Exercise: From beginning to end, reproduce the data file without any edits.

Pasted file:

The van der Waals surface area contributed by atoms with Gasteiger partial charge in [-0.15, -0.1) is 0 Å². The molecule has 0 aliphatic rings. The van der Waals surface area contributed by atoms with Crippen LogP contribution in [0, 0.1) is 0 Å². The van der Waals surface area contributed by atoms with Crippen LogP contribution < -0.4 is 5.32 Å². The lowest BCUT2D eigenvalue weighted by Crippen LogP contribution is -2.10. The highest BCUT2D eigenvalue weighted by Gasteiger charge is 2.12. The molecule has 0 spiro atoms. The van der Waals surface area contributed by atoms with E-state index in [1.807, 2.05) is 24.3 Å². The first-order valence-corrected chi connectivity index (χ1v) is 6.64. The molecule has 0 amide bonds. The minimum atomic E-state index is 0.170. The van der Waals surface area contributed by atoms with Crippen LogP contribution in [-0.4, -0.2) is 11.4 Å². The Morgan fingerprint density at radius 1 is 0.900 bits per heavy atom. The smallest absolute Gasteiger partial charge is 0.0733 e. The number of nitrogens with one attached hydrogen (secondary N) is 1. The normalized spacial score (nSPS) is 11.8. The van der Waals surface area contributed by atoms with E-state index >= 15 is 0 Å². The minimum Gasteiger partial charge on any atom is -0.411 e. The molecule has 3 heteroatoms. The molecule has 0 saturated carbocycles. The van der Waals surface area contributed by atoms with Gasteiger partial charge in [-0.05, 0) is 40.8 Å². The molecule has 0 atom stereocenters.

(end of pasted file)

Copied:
The van der Waals surface area contributed by atoms with Gasteiger partial charge in [-0.15, -0.1) is 0 Å². The molecule has 0 aliphatic rings. The van der Waals surface area contributed by atoms with Crippen LogP contribution in [0, 0.1) is 0 Å². The van der Waals surface area contributed by atoms with Crippen LogP contribution < -0.4 is 5.32 Å². The lowest BCUT2D eigenvalue weighted by Crippen LogP contribution is -2.10. The highest BCUT2D eigenvalue weighted by Gasteiger charge is 2.12. The molecule has 0 spiro atoms. The van der Waals surface area contributed by atoms with E-state index in [1.807, 2.05) is 24.3 Å². The first-order valence-corrected chi connectivity index (χ1v) is 6.64. The molecule has 0 amide bonds. The minimum atomic E-state index is 0.170. The van der Waals surface area contributed by atoms with Crippen LogP contribution in [-0.4, -0.2) is 11.4 Å². The Morgan fingerprint density at radius 1 is 0.900 bits per heavy atom. The smallest absolute Gasteiger partial charge is 0.0733 e. The number of nitrogens with one attached hydrogen (secondary N) is 1. The normalized spacial score (nSPS) is 11.8. The van der Waals surface area contributed by atoms with E-state index >= 15 is 0 Å². The minimum Gasteiger partial charge on any atom is -0.411 e. The molecule has 3 heteroatoms. The molecule has 0 saturated carbocycles. The van der Waals surface area contributed by atoms with Gasteiger partial charge in [-0.05, 0) is 40.8 Å². The molecule has 0 atom stereocenters.